34 of 34 people found the following review helpful
on 3 March 2003
This is a truly excellent introduction to cosmology for specialist and non-specialist alike. It is non-mathematical and so may be read by anyone, but the overall cover is so good, in my opinion, that it would prove an ideal first read for both undergraduates and postgraduates. All the main topics are covered; the big problems facing us are all highlighted, but what makes this book stand out is the total lack of arrogance displayed by the author. When dealing with something which is not established fact, he gives his opinion but makes it absolutely clear that it is just that - his opinion! This is in marked contrast to the attitude displayed in most texts and is certainly contrary to the policy adopted by some popular scientific journals, which seem to establish a sort of 'perceived conventional wisdom' and refuse to publish anything which disagrees with that so-called wisdom. This book will certainly not lead the interested amateur astray, but will present both facts and theories and leave the reader to make up his own mind over matters which are still open to question.
I would urge anyone with an interest in cosmology to buy this book and read it . However, be warned; physically it is a little book but, to gain the maximum from reading it, it is definitely not a quick read! Read it, digest it and enjoy! It really is worth the effort!
12 of 12 people found the following review helpful
on 9 December 2010
I found this to be a very useful introduction to Cosmology - though the concepts are notoriously difficult to understand, Coles writes well and covers all the basics. The history of the study of cosmology is outlined, and relativity and quantum mechanics given equal weight.
However, readers should be warned that, having been published in 2001, the book is a little out-of-date now - Coles often refers to forthcoming studies which have now been completed, and to mysteries about which we know a lot more - the value of Omega and "shape" of space, for example. The book was also written at a time when the notion that the expansion of the universe is accelerating was new, and Coles therefore often writes on the assumption that the expansion of the universe is slowing down - which we now know not to be true. Dark energy, another new concept at the time, is not mentioned by name, only as a new theoretical notion of "vacuum energy", and string theory is also given just one paragraph.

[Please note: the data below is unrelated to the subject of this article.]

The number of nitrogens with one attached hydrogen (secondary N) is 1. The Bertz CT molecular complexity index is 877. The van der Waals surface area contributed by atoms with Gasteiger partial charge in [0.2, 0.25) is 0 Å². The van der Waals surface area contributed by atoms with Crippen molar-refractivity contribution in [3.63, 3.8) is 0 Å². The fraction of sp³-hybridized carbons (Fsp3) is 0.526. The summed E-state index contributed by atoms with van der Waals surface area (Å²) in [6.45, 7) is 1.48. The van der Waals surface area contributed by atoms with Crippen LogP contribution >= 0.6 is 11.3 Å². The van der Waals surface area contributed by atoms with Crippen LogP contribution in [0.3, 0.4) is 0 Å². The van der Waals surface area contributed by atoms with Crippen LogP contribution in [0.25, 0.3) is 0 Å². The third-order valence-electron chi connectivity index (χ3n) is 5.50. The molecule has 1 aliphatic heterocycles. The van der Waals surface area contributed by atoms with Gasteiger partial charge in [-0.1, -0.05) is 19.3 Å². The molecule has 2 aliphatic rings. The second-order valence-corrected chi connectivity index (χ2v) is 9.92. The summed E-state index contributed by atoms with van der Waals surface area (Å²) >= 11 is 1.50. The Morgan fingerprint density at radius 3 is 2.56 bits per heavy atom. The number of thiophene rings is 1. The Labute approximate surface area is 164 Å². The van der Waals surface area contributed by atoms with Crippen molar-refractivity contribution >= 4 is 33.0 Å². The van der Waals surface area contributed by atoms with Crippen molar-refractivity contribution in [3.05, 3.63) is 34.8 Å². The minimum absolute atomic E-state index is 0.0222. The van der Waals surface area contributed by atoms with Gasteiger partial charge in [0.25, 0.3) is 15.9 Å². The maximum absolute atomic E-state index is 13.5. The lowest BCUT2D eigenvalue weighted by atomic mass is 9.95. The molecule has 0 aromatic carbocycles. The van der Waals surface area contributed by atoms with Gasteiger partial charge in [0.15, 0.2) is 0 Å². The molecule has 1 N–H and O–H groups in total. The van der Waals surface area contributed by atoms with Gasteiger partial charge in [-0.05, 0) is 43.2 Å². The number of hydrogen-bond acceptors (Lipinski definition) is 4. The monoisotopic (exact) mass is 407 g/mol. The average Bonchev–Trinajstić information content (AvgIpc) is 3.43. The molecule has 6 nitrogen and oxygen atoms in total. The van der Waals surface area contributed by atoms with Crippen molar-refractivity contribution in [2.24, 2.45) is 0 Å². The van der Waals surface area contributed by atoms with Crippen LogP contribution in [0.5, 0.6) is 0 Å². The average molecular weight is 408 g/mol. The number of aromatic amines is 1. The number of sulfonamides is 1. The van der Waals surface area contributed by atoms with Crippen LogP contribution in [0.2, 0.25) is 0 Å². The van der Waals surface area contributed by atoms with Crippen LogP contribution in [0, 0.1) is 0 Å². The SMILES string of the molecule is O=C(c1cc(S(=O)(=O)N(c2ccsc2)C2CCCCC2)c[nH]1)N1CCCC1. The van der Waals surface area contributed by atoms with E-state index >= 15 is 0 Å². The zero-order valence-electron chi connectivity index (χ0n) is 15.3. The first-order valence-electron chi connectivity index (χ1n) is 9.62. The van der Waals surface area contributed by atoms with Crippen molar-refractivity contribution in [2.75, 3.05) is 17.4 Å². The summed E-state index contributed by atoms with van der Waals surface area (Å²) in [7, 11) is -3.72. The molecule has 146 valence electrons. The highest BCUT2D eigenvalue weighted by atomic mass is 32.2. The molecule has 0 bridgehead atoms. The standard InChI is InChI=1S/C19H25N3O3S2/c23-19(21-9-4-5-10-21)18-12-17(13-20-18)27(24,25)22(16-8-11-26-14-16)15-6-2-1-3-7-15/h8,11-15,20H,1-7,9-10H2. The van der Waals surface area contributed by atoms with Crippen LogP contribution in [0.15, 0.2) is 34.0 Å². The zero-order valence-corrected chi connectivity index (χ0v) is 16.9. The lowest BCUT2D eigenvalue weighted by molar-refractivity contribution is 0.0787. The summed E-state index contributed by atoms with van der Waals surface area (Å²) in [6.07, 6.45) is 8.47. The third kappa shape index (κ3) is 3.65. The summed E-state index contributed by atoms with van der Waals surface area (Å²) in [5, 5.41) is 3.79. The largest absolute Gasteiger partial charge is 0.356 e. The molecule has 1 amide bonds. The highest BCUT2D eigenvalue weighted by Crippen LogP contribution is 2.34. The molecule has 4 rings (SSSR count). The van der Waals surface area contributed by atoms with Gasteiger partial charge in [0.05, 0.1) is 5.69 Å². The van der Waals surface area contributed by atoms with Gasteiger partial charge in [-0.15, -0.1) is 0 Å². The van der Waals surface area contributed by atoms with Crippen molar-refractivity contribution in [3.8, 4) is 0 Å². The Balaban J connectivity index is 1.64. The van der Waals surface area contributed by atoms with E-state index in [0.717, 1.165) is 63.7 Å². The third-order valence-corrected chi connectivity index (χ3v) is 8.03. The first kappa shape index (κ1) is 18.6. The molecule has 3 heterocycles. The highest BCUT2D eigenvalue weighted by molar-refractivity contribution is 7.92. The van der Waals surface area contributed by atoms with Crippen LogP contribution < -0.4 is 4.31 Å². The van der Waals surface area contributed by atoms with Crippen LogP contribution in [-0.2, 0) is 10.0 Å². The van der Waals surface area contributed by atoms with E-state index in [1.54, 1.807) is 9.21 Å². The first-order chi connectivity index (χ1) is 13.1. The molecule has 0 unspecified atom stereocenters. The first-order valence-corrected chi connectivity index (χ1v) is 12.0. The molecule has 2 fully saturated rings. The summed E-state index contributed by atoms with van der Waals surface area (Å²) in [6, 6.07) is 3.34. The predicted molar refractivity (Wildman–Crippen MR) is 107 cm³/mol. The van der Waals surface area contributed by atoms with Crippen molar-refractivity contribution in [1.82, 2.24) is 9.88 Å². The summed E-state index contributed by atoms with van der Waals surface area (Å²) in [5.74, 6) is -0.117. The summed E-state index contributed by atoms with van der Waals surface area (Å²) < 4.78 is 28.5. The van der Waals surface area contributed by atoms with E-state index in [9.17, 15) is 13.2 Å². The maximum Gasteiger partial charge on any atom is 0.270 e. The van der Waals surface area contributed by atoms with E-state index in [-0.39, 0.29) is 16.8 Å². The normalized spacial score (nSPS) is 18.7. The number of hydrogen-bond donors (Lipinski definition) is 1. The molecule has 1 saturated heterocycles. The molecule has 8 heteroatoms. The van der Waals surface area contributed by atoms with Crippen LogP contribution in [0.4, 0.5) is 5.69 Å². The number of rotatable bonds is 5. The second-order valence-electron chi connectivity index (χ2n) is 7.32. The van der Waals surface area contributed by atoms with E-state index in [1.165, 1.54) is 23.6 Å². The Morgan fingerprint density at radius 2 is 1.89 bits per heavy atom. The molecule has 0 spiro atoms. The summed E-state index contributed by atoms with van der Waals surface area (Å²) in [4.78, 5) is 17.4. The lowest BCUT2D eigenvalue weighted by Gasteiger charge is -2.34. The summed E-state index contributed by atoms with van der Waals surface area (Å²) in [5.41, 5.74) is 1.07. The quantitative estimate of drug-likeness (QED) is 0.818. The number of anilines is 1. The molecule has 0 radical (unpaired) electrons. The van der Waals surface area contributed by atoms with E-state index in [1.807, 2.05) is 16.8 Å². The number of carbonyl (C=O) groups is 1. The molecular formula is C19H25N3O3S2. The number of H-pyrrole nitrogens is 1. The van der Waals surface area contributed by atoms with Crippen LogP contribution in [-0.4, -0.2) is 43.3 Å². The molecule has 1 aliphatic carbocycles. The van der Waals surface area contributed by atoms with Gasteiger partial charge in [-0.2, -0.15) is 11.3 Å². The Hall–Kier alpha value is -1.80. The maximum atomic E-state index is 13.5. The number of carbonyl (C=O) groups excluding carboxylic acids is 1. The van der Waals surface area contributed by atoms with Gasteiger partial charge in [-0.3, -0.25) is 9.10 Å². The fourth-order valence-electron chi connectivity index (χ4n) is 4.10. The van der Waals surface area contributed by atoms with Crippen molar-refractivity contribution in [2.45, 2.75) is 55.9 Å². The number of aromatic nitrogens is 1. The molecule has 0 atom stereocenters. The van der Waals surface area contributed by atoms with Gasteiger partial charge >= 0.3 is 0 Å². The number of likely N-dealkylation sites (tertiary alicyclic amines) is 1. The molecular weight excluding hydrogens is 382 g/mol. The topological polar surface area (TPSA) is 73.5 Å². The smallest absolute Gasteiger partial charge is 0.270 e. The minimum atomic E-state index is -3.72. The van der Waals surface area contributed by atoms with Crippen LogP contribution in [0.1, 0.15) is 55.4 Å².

I would suggest going on to read "Galaxies: A Very Short Introduction", which updates much of the information in this book. I would also suggest Michio Kaku's "Parallel Worlds", the first few chapters of which provide an excellent overview of cosmology and which also discusses string theory, as well as Stephen Hawking's "The Grand Design", which summerises much of current understanding.
14 of 14 people found the following review helpful
Laymen's guides to physics usually resort to metaphors that are seriously misleading. The alternative is a highly mathematical approach that is inaccessible to most readers. Coles manages to simplify without misleading. Actually, some basic knowledge of physics is assumed, at least if you want a full understanding of what is being said, but it is never beyond high school level and most of the book does not require even that.
Covering relativity, quantum theory, particle physics and much else, this is a perfect introduction to a vast and profound topic. My only complaint: cosmology is a fast-changing subject. A new edition is needed very soon.
11 of 11 people found the following review helpful
on 14 January 2002
This book lives up to its title as a very short introduction. It covers the history of cosmological ideas including the great astronomical discoveries and theoretical triumphs of the 20th century. It also brings up the questions that are baffling todays cosmologists, the Hubble Constant, Omega, quantum-gravity, dark matter etc.
The introduction is non-mathematical and can be appreciated by non-scientists. There are relevant diagrams and photographs. Ideas are expressed clearly and logically. The book is an ideal starter for anyone interested in this exciting subject.
6 of 6 people found the following review helpful
on 26 March 2009
This is an outrageously well-written and FUN book covering the biggest topic it is possible to imagine (in our physical world, at least).
The VSI format is well-established and the publishers choose their writers carefully. I am not a cosmologist so I have no idea where Peter Coles stands in any sort of pecking order of those specialists, but he is the perfect choice to make this (potentially) difficult topic easily accessible to anyone willing to engage with it. Technical terms and jargon are ruthlessly eschewed in favour of transparent clear writing. The sheer wonder involved in considering the Universe we inhabit is effortlessly painted, without ever losing a sense of playfulness and humility (i.e. there are a lot of things even the best cosmologists do not understand, but we are trying our best).
I can assure potential readers that this is ACCESSIBLE and FUN. Bravo to Peter and all concerned!
As a rider, an excellent companion volume for those with their appetite whetted by this book - do not fail to read "Galaxies: A Very Short Introduction" by John Gribbin. John is of course a well-known general science writer but he was an astrophysicist (or some such) first. A great book.
3 of 3 people found the following review helpful
on 26 September 2012
I bought this book as an initial prop for moving on to more complete accounts by Brian Green and L. Krauss, etc. However its content written circa 2001 is showing its age already. While I found Cole's book readable it left the same old gaps other books leave regarding early inflation , vacuum energy, dark matter etc basically all the ideas that are desperately trying to save the standard cosmological model from complete collapse and which cosmologists probably don't understand themselves or generally agree with.